It is important to understand that the context of both the instrument listing and the short-hand notation risks changing slightly contingent on the genre of the work — in some rare cases of my music, a part like the piano is more of a obbligato part than it is an active role in the rhythm section.  In the case of contrary-to-"tradition" instances such as this, the change of functionality will be offered without doubt in the instrumentation descriptions — as well as categorized in its separate area of the short-hand nomenclature method. 


If there are any questions with my method of archiving and catalogging what is essentially a growing discography, please do not hesitate to reach out to me directly via this contact form. I look forward to talking with you!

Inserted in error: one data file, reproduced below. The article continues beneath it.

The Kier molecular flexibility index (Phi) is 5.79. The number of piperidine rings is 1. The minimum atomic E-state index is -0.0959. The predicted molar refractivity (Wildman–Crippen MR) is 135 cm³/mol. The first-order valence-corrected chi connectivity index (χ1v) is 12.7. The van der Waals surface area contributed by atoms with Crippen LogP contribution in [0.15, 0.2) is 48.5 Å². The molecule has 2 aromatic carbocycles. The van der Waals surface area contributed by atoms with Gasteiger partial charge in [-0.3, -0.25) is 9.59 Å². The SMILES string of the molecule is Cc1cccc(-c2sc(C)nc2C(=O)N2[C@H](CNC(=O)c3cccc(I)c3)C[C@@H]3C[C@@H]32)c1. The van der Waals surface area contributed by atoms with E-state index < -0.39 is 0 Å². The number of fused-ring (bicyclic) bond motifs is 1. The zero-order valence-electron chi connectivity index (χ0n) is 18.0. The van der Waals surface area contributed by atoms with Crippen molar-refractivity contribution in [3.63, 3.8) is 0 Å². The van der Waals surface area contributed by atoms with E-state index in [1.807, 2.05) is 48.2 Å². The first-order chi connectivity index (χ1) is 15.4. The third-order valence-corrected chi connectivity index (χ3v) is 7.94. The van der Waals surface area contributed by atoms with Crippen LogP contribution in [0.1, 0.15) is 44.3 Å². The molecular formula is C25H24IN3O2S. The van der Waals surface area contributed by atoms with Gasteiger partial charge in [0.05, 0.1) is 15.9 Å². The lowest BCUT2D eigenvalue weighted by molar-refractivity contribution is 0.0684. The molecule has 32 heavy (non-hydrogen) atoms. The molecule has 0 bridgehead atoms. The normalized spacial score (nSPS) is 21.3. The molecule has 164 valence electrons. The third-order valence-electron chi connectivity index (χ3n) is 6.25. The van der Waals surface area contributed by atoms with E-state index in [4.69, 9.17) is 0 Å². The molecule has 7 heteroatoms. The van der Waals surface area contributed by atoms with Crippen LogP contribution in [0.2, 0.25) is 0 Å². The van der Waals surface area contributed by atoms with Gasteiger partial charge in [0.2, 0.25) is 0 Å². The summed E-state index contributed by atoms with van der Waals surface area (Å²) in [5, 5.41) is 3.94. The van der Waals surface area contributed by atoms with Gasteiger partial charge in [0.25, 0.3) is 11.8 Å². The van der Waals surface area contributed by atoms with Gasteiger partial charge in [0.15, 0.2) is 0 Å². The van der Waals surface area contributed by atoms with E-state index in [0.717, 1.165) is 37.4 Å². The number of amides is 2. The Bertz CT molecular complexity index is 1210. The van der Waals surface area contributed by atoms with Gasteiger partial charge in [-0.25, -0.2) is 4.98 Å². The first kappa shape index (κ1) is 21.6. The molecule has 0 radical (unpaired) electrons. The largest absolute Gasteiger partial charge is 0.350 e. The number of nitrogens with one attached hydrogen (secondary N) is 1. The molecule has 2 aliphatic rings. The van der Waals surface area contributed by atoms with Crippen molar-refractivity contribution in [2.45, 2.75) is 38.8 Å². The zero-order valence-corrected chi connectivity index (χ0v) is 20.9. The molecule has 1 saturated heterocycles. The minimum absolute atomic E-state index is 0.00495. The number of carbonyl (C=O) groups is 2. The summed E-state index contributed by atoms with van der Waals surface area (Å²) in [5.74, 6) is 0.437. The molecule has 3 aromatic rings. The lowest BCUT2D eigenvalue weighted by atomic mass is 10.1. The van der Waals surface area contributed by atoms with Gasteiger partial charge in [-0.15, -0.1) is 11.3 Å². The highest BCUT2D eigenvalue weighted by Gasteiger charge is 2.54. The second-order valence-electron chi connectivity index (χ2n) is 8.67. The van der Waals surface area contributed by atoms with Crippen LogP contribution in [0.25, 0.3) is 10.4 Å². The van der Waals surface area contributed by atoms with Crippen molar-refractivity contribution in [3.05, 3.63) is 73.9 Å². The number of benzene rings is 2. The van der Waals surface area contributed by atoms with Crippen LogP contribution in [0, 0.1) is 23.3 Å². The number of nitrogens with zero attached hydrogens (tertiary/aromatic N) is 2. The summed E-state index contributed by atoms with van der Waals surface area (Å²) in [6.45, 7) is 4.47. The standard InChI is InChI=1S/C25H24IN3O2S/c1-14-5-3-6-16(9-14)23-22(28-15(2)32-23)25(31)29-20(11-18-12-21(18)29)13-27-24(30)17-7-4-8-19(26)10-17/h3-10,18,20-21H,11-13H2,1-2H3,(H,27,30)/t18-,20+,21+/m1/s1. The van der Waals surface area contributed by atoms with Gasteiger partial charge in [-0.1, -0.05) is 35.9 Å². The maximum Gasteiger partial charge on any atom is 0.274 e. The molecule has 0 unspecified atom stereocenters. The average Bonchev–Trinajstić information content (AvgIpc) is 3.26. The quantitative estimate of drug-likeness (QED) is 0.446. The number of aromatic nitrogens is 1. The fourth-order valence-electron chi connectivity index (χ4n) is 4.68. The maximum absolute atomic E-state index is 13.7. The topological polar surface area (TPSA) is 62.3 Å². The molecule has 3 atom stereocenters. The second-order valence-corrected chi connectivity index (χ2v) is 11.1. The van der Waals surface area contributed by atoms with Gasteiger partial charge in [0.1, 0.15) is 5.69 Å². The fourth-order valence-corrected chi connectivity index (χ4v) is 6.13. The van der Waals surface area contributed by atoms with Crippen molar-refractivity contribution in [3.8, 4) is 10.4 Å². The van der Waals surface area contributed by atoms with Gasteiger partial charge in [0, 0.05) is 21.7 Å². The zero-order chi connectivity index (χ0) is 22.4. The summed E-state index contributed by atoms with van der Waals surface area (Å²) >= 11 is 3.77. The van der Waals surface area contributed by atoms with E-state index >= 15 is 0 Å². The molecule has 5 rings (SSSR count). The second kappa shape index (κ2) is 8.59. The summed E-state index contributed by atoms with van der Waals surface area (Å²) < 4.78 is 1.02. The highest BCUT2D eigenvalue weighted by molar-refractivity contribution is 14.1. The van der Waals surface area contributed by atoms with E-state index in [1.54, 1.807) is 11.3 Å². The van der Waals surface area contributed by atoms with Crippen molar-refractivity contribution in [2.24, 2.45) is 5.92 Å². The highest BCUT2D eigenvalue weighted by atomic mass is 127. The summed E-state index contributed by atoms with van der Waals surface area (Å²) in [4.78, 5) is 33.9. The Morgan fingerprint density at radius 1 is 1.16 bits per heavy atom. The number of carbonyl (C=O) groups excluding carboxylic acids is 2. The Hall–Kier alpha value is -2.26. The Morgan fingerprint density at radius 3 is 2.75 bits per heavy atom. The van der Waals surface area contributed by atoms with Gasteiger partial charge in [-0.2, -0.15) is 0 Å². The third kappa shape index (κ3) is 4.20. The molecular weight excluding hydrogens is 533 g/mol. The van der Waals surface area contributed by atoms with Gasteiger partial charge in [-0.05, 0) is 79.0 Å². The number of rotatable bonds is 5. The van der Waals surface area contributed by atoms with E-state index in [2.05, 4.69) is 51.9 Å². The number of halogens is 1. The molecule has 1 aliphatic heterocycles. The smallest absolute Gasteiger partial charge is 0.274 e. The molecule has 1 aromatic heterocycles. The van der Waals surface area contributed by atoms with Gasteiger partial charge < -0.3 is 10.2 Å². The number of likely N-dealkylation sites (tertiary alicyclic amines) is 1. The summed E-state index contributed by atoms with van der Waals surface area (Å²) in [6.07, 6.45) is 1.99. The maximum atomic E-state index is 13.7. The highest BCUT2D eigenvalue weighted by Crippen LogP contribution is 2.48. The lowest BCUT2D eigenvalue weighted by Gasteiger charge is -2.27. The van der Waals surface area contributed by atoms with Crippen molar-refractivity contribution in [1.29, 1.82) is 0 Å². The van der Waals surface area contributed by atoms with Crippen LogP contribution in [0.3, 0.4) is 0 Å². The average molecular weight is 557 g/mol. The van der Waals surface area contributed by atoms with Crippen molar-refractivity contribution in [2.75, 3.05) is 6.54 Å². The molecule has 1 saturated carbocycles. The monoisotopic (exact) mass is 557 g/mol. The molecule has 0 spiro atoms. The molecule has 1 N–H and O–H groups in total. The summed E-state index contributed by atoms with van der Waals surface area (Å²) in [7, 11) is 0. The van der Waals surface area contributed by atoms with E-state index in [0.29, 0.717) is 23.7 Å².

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cl. / hn. / flg. or trpt. in Bb w. mute / vox. (mezzo-sop.) / trbl. ens. / vln. / clo. / org.


Have you ever wondered what sort of work goes into arranging a hymn — or, more specifically, a musical sequence? Is it crafting orchestrations (use of instrumental colors) based on the demands of the Latin text? Is it the task of objectifying such text as it would be heard for the first time? Is it creating adjustments and contrasts between sections to honor the incessantly alternating form of the piece? Is it the labor of typesetting music to be accessibly played, sung, and understood by cantors/choirs/instrumentalists?

If you answered "all the above and more" — you are correct.